Finally seeing PULP was a bit of a revelation for me. This tonally almost polar opposite of 1971’s Get Carter brings together writer/director Mike Hodges, Michael Klinger and star Michael Caine in a pretty unusual black comedy/crime story, newly restored by Arrow Video with a few nice special features. You’ll also get to see Mickey Rooney in his underwear (eek!), some fine supporting roles from Lionel Stander, Al Lettieri, and Nadia Cassini, with a too brief appearance by Lizabeth Scott in her final film role.
Caine plays Mickey King, a writer of pretty tawdry crime novels who gets the call to ghost write the life story of Rooney’s pint-sized Preston Gilbert, a former movie star with organized crime connections that come back to bite him hard. With his cheap, bland corduroy suit and middle-aged dad body, King still gets by with the ladies and his writing is so terribly risqué even the male owner of the typing pool churning out his latest novel slips him his home number. Mickey is thrust into the film’s events after he gets that Gilbert gig and things start falling apart as a few bodies fall before the credits roll.
The film’s excellent use of King’s voice over (which tells a very different story at times than the film does) shows Hodges’ skill impeccable skill for comic timing in both his writing and directing. The simple act of getting a taxi ends up wrecking a few cars and property (no one can drive a straight line without hitting something), and during one sequence where a bumpy car ride to meet Gilbert is intentionally sped up, I found myself cracking up because it was a cheap effect that made perfect sense. Rooney’s somewhat abrasively annoying character seems to have been modeled on George Raft, but Rooney looks more like a miniaturized, toupee-wearing Harvey Korman here.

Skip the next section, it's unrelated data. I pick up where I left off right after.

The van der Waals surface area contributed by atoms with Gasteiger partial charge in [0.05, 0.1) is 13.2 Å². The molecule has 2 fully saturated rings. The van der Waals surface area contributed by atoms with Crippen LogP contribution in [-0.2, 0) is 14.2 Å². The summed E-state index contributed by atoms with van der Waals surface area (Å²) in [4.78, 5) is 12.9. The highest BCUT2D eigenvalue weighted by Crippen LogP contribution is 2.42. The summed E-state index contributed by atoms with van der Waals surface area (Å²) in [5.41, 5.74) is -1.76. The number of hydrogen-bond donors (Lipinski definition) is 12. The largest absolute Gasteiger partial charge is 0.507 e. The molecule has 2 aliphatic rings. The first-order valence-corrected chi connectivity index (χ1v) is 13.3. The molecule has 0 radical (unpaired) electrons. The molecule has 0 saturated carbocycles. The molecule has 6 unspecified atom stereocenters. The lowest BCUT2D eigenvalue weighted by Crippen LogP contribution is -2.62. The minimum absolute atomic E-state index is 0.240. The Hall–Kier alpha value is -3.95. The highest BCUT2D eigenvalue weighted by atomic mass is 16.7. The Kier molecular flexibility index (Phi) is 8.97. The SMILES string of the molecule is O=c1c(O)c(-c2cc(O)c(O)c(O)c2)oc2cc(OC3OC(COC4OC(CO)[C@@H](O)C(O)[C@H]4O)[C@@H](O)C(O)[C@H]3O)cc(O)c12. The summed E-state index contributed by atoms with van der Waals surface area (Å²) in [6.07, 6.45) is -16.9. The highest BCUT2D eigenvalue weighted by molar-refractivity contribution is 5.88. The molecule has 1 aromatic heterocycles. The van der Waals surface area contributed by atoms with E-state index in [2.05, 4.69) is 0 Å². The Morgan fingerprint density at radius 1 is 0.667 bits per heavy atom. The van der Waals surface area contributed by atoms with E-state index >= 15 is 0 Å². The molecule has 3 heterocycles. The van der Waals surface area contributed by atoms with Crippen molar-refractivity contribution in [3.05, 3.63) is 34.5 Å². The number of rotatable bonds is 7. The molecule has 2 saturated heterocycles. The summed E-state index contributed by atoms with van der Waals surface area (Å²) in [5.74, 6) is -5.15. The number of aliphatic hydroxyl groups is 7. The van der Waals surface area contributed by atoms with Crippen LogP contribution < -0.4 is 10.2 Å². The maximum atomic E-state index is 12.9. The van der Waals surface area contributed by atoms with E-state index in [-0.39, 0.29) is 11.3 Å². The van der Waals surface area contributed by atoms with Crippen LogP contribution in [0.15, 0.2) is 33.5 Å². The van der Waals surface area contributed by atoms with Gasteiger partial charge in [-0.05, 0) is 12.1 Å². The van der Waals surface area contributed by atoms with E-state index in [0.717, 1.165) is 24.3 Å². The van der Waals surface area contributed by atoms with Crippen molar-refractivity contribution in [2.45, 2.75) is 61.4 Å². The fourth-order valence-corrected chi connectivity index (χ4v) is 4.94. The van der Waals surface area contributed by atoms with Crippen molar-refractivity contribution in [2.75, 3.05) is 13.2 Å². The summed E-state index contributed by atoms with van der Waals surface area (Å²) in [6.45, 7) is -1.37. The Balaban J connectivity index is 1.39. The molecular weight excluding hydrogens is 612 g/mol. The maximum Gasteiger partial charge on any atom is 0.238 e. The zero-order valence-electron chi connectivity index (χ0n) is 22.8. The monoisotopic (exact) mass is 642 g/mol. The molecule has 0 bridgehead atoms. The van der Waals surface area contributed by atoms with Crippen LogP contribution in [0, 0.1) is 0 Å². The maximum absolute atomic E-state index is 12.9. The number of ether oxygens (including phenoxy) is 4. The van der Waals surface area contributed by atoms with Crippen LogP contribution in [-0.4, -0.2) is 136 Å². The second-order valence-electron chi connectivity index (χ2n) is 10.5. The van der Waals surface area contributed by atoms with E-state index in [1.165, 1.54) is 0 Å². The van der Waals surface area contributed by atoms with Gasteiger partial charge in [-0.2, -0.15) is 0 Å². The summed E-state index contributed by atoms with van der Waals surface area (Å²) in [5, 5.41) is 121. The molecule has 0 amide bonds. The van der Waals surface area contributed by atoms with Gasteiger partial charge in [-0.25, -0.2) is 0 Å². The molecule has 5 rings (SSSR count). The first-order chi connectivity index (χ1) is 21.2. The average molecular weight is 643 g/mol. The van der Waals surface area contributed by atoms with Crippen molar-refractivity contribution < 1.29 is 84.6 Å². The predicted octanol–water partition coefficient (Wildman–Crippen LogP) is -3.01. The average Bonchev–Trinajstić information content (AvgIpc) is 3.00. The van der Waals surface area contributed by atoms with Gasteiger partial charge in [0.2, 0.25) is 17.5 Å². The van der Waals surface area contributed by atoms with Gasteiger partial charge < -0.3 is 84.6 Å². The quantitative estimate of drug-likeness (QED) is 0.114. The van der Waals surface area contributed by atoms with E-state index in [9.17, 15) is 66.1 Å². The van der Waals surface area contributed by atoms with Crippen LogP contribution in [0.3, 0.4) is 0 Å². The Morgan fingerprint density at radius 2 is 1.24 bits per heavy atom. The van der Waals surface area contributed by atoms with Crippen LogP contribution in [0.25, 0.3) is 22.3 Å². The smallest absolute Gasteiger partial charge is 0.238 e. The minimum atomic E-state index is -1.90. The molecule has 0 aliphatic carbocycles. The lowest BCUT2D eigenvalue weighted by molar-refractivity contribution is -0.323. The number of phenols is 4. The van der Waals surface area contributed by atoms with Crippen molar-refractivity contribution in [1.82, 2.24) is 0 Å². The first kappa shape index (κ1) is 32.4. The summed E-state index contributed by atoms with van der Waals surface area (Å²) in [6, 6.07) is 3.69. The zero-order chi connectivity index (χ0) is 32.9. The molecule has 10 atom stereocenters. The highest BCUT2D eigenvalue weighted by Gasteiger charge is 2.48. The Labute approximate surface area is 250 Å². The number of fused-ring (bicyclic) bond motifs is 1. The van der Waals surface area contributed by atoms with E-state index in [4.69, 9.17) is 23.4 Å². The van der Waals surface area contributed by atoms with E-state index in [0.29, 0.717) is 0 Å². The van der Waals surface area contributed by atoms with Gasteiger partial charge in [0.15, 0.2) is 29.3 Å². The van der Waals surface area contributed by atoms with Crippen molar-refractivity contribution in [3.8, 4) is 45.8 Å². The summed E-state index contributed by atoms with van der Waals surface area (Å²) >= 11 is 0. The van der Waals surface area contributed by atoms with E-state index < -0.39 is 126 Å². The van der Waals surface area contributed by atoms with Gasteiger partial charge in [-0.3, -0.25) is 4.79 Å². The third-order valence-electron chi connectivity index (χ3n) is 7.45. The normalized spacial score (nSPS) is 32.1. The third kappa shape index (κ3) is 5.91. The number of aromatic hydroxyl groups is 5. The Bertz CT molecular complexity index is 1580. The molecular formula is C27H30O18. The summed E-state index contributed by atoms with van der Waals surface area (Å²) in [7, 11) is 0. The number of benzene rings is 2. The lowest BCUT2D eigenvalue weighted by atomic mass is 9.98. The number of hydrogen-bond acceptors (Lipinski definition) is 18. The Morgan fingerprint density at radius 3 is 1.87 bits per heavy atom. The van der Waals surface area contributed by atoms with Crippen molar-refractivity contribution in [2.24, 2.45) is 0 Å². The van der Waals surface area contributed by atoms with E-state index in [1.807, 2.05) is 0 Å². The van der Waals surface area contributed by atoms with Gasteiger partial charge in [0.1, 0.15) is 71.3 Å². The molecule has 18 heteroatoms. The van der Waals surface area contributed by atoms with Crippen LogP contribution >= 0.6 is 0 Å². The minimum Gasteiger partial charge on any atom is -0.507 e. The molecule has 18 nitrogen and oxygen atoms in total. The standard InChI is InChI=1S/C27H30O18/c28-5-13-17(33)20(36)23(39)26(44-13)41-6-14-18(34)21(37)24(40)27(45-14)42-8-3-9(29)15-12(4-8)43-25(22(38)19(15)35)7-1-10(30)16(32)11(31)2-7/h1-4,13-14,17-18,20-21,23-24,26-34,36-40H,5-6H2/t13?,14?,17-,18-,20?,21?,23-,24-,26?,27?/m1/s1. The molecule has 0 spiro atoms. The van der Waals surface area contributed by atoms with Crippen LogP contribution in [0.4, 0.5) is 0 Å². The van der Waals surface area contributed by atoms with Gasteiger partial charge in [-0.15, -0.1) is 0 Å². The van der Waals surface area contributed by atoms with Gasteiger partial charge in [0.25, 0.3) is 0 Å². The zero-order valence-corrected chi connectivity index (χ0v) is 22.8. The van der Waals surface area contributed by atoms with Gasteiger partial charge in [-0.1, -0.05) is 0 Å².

Gilbert ends up getting bumped off in a somewhat inconvenient yet amusing manner and King suddenly finds himself playing detective to see if he can uncover the mystery of who the killer is. It’s kind of easy to figure out if you pay attention, but half the fun here is hanging on to your seat as the film plays out as it turns out Gilbert’s demise was more of a ripple in a much larger swamp. In one of the special features, Hodges notes he was inspired by a few crime and political scandals of the era, which ends up being somewhat funnier (but also not so funny) in this particular day and age.
(Thanks, ALIM ASV!)
The 2K transfer is pretty good overall, but there’s a bit of grain happening in some scenes, or perhaps I need new glasses (which are arriving in a few days, by the way). While the score is by George Martin (yep, that one), Hodges tells the story of the time Mickey Rooney called him up in England from California at 3am (UK time) playing the piano and saying he had written a score for the film. My guess is Hodges didn’t really appreciate that wake-up call and too-cheery voice on the other end of the line, but that’s just a guess from the peanut gallery in my brain.
Still, you have to laugh with a film that slides in a quick reference to The Maltese Falcon pop out of nowhere near the ending complete with an actor who looks like Humphrey Bogart and another not quite looking like Peter Lorre other than in terms of height and hair color. That Bogey impersonator (Robert Sacchi) ends up getting some choice lines in at King’s expense soon afterwards, which in turn leads to a coin toss of an ending that might leave you guessing a bit. Or not, as this is one of those films you’ll like right from the get-go or dislike because you were expecting it to be something a bit more conventional. Me, I’m old and like quirky flicks such as this arriving to bust up a fairly awful month, so I was all in from the moment I pressed PLAY on that remote.
Score: B+ (85%)
Review copy provided by the publisher